May I read what was said by Lieutenant-Colonel Schofield, who is the Member of Parliament for Rochdale, in another place (OFFICIAL REPORT, Commons, Vol. 520 (No. 12), col. 1816): It is bad enough for us to have to compete with the low wages of Japan, but if British spinners are ever again forced into having to pay more for their raw cotton than the Japanese have to pay for theirs, any efforts to meet Japanese competition would be absolutely hopeless. He went on to say: In 1950,"— that is during the period when we could afford to take risks because of a sellers' market— in fact British spinners were having to pay anything from 5d. to 8½d. per lb. more for American cotton than world prices. If I were a Lancashire cotton spinner and found myself in that position, I think I should begin to get worried. So, after the Hopkins Report, it was decided to allow certain purchases to be made outside the Commission. In the first year, I am told, some 30 per cent. of spinners contracted out, and in the second year the proportion was between 50 and 60 per cent. There is a growing feeling that that system of the Government taking part and the free market taking the risk cannot go on for ever.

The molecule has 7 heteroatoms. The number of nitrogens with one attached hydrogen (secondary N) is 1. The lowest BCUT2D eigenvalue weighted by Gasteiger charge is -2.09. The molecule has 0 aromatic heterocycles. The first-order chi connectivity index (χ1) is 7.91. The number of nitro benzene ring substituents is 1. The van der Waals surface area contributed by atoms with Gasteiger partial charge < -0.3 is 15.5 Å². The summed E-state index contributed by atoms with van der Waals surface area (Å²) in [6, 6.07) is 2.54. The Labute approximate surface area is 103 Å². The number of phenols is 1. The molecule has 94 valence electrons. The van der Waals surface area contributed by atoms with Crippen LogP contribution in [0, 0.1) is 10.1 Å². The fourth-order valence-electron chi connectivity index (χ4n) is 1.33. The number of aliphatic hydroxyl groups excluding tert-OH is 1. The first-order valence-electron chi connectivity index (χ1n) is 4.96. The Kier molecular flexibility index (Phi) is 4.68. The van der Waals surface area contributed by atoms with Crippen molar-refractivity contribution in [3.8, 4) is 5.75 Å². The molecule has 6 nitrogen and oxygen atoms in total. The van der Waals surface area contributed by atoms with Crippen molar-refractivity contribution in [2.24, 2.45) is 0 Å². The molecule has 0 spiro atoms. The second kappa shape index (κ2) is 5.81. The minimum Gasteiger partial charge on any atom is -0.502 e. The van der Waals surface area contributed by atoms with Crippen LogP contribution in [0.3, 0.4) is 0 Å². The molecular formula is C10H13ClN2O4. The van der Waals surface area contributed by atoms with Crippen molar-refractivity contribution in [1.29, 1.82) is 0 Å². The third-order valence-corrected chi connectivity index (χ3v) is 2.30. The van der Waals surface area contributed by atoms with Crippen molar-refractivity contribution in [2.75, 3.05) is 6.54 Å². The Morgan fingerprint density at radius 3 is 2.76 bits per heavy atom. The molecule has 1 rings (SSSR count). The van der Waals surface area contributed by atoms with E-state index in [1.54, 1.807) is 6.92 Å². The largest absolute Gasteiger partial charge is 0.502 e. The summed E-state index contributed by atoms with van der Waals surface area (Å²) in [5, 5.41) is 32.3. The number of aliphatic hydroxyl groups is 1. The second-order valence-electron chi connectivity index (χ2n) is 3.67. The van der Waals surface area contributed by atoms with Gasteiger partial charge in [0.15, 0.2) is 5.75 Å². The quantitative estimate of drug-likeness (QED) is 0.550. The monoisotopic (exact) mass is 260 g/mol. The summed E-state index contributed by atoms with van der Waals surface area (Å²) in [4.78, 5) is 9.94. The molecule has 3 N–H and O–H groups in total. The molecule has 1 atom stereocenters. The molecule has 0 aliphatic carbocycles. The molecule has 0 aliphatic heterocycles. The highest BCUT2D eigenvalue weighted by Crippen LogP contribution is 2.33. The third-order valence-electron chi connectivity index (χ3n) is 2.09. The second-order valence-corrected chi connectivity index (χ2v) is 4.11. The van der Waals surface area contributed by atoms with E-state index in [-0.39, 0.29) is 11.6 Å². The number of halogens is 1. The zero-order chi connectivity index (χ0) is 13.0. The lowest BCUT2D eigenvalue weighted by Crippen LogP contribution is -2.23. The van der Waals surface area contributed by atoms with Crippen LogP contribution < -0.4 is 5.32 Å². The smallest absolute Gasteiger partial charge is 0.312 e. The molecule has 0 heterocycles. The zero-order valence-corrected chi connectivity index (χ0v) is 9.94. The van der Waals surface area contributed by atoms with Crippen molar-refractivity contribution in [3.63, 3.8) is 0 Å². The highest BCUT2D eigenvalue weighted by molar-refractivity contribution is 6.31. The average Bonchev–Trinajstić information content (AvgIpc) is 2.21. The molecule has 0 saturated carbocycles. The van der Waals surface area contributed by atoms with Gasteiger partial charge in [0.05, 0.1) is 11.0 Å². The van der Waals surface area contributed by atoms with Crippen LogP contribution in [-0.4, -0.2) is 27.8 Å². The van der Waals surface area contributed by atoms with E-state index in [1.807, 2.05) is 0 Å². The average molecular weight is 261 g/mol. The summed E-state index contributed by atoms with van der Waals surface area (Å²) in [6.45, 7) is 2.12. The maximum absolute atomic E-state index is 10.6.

We are therefore faced with the problem of what is to be done. Are we to go back to monopoly? Are we to go on drifting along, as some people would suggest, and see what turns up, or are we to return to free buying, which means opening the Liverpool Cotton Exchange? Naturally, your Lordships will not expect me to argue in favour of going hack to monopoly. The second alternative, as I have tried to show, is not proving to be satisfactory. For one thing, it is costing us, as the noble Viscount, Lord Woolton, said, and as has been agreed, between £20 million and £25 million a year. Why is that? Reasons have been given: because of the insurance which the Raw Cotton Commission have to pay in their statutory obligation to carry stocks and to provide cover. The losses made have been at the taxpayers' expense—in other words the rest of industry is helping to carry some of Lancashire's burdens. We have to carry our own burden—the Government see that we do—and we feel that we should not have other people's burdens, as well as our own, placed on our shoulders. In another place it was suggested that if the present set-up prevents unemployment, it is worth it. But, of course, it alone will not prevent unemployment. In any case, we have a feeling that Lancashire is big and strong enough to carry its own burdens. We believe that it can do so if given the chance, and we feel that this Bill will provide the opportunity for it to do that.